# What is the molar mass of a solid monoprotic acid when its mass is .281g, and 10 mL of the base whose molarity of base is .2moles/L is required to reach the equivalence point?

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### 1 Answer

To find the molar mass of a monoprotic acid from titration data, the first thing we need to do is look at the units we need to find. In this case, we need molar mass so we need to know grams of the acid and moles of the acid. The grams are given so we just need to find moles from the titration data provided in the problem.

To find moles we need to first look at the balanced chemical equation. Since we don't know the formula of the acid, we'll use the generic "HA" to represent the monoprotic acid. For the base, we'll use the generic "BOH".

HA + BOH --> H2O + BA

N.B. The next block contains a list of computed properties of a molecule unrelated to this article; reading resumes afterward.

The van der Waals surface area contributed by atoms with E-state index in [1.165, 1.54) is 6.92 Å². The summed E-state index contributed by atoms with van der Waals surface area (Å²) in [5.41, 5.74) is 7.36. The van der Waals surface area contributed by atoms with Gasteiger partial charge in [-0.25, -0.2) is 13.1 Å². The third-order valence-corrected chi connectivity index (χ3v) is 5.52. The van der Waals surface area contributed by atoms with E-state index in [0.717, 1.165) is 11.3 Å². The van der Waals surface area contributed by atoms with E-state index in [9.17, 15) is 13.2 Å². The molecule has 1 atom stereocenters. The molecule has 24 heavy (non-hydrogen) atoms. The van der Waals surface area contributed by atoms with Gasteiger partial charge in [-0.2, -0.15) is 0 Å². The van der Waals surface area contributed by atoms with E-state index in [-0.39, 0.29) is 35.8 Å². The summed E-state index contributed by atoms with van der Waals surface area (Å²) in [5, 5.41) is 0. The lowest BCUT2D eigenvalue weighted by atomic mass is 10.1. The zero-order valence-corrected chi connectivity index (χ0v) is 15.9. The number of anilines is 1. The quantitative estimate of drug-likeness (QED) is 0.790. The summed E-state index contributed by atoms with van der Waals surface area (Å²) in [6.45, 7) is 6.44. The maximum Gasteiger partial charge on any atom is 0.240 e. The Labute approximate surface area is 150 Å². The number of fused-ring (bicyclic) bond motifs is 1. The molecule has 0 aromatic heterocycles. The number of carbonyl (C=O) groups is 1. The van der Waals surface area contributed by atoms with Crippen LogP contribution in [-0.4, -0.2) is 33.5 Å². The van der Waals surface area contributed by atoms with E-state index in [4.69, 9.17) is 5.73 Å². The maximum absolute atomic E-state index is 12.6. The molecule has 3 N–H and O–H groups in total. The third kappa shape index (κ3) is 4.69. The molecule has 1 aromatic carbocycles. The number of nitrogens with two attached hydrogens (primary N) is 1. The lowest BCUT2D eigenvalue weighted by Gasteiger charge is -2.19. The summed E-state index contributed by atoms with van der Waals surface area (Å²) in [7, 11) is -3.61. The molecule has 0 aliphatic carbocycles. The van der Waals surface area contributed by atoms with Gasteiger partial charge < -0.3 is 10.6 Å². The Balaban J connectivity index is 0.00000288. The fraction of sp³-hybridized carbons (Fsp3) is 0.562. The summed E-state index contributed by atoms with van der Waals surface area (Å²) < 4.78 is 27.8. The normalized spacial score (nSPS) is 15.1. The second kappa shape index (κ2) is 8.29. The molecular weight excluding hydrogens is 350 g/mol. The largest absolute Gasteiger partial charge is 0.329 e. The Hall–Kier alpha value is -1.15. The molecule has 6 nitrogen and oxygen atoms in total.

Since we have a monoprotic acid, we can write a balanced reaction which gives us a 1:1 ratio between the acid and base. If it were something different, then additional information would have to be provided in the problem.

Since we know the volume of base and the molarity of the base, we can use that information to find moles. We will set up a titration calculation much like we set up for other stoichiometry problems.

10 mL (1 L / 1000 mL) (0.20 mol/L base) (1 mol HA / 1 mol BOH)

= 0.002 moles HA

Now we know the mass of HA and the moles of HA so we can find the molar mass

0.281 g HA / 0.002 mol HA = 141 g/mol

Given a selection of acids, we could also identify the acid by comparing molar masses of the options to the molar mass determined experimentally.

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